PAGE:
May 29, 1973
Los Angeles elects its first African-American mayor.
In 1973, Tom Bradley—the son of sharecroppers and grandson of slaves—redefined Los Angeles politics as the city’s 38th mayor. Not only was he the first African American mayor of L.A. (and the only to date), but he was also the first African American mayor of a major U.S. city without a black majority and only the second black mayor of a major U.S. city (Carl Stokes of Ohio, elected in 1967, was the first).
Bradley would continue to make history throughout his career. During his tenure, Los Angeles hosted the 1984 Summer Olympics and surpassed Chicago to become the second most populous city in the country—a distinction it still holds today. Bradley held the top spot at City Hall for 20 years—the longest mayoral term in L.A. history before term limits came into effect in 1990. He retired in 1993 after his approval ratings dropped following the riots of 1992.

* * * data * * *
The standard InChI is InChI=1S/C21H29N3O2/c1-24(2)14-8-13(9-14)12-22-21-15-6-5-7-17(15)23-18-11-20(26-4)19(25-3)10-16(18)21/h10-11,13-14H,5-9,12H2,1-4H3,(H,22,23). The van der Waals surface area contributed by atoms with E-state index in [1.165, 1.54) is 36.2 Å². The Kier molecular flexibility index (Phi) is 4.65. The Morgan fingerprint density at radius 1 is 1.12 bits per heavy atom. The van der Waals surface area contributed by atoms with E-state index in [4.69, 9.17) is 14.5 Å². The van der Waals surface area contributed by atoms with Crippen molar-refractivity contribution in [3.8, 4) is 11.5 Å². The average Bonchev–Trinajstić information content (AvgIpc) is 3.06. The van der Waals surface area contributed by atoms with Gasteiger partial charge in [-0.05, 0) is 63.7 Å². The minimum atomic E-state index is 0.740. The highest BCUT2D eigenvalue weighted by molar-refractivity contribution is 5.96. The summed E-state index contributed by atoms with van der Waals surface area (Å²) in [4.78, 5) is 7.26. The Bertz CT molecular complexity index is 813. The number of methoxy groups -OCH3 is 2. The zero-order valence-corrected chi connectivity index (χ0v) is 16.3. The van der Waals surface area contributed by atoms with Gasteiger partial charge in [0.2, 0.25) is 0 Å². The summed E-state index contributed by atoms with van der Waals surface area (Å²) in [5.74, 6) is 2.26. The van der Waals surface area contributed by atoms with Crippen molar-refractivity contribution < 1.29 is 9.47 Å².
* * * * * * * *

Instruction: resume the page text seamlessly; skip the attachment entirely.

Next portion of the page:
Bradley graduated from UCLA and served as a Los Angeles Police department officer for 21 years. He unsuccessfully ran for governor of California in 1982 and 1986.